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  • CANOE NAGANO '98 ISP DIRECTORY

  • canada sked medal results SLAM!  NAGANO

    Tuesday, February 10, 1998

    Shimizu Gold: Japan celebrates

     NAGANO, Japan (AP) -- It wasn't enough that the son of the emperor was in the M-Wave.
     Hiroyasu Shimizu felt as if all of Japan had crammed into the cavernous speedskating hall, anxious to see whether one of its smallest athletes could fulfill the hopes of an entire nation.
     "About a week ago, I started to feel an uneasiness," said Shimizu, a 5-foot-4 sprinter who holds the world record in the 500 meters.
     "I started to worry: 'What if I do not achieve what everyone expects?' Some times I felt like I wanted to run away and be held."
     On Tuesday, he ran straight into the hearts of the Japanese. Transforming the throat-gripping pressure into power, Shimizu burst to an Olympic record in the 500 to give his country its first gold medal of the Nagano Games.
     In his victory laps around the oval, he shed tears every time he paused to salute. He bowed before Crown Prince Naruhito and his wife, Princess Masako, and was flung into the air six times by his teammates.
     The prime minister called with his congratulations, and within hours a banner headline in an extra edition of the Shinano Mainichi in Nagano proclaimed, "Shimizu Gold."
     Shimizu finished the race in 35.59 seconds, beating the Olympic record he had set the day before. For the first time in Olympic history, the 500 was decided by the combined time of two races.
     With every frantic, chopping stride, Shimizu moved closer to easing the pain of past Japanese failures in the Winter Games.
     There was Masahiko Harada, who blew his ski-jumping team's virtually unbeatable lead on the last jump in Lillehammer four years ago. And Midori Ito, who botched her short program in figure skating in 1992.
     As much as the Japanese speedskating team tried to deflect the pressure from Shimizu -- officias asked local reporters to keep their questions to a minimum in the days leading up to the games -- he could not escape it.
     He said he was nervous at the opening ceremony, where he was Japan's flag-bearer, and nervous after his first race, a 35.76 that set an Olympic record and raised Japanese hopes even higher.
     "Last night, I was dreaming that I won the race and I won the gold medal," Shimizu said. He imagined the flag of the Rising Sun riding high in the M-Wave as the national anthem rang through the hall.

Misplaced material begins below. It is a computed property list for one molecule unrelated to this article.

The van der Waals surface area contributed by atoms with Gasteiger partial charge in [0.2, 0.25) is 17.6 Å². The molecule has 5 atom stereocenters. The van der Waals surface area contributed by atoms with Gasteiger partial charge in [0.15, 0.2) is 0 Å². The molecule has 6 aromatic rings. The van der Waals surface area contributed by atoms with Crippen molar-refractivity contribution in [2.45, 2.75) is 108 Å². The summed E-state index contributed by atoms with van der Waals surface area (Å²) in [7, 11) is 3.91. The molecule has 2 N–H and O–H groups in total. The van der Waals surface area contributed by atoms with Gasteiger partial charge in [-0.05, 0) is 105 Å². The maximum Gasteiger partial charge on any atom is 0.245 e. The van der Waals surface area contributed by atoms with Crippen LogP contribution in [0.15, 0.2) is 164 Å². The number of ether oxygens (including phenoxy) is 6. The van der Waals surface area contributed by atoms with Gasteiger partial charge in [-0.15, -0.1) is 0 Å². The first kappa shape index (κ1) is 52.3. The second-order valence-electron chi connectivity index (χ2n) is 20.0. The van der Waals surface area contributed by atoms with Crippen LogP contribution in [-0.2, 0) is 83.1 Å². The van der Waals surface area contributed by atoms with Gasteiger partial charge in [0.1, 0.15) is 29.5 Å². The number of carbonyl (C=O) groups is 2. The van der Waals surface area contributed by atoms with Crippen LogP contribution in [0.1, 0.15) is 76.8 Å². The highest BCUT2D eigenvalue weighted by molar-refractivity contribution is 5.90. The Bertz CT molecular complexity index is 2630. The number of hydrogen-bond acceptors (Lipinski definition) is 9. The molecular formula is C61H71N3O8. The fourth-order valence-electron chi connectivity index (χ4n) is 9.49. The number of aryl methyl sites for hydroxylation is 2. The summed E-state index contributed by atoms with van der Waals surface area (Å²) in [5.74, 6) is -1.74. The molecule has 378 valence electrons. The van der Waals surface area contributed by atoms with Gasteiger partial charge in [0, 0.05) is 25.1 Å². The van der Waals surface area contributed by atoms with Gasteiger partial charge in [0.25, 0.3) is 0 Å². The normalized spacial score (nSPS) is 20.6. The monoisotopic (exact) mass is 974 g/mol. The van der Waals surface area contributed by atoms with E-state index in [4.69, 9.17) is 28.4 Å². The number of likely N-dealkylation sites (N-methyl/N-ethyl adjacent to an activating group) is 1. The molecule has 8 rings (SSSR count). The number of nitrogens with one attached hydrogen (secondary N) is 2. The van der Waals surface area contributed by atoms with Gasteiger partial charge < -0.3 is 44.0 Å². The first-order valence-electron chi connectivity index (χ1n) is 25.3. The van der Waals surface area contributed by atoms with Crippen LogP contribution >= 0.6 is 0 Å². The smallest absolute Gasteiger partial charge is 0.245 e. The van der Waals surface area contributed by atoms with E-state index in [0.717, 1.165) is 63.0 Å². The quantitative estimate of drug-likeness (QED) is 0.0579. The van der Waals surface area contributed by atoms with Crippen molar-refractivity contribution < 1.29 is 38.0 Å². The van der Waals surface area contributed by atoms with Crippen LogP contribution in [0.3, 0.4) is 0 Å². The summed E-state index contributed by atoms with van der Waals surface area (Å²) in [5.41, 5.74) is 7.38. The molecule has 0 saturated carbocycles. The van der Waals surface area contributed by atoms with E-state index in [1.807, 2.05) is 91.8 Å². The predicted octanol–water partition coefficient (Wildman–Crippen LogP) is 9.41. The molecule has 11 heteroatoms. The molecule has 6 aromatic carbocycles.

"Just dreaming of it in my bed, I cried," he said.
     Thousands of Japanese, cheering at the mention of his name, crowded six-deep on the edge of the concourse to catch a glimpse of Shimizu. In the midst of a wave of flags, they held blue signs imploring him to "Race like the wind."
     And when he crossed the finish line and whipped off the hood from his black-and-gold skin suit, he skated to the sideboard and hugged his coach.
     "After I realized I won, when I heard our national anthem and saw our national flag in the highest position, I cried," he said. "There was confusion whether this was still the dream I had in my bed or a reality."
     It was only the fourth gold medal the Japanese have won in the Winter Olympics.
     Their greatest speedskating hero until now had been Seiko Hashimoto, the bronze medalist in the 1,500 meters in 1992 who also took part as a cyclist in the Summer Games.
     "People rarely notice skaters in Japan," Shimizu said. "Probably because I'm so small, it was difficult for people to notice."
     Indeed, he is dwarfed by Canadians Jeremy Wotherspoon and Kevin Overland, the silver and bronze medalists, respectively.
     It didn't take long for his homeland to make him feel like a giant.
     "I wasn't all that interested in the games until today," said office worker Sayori Koyama. "But this is really moving."
     Prime Minister Ryutaro Hashimoto called him after the race and said he "deeply impressed."
     It was a humbling moment for Japan's newest hero, who wondered what he had done to deserve a phone call.
     The answer from Hashimoto carried the sentiments of a nation.
     "Gold medals have that right."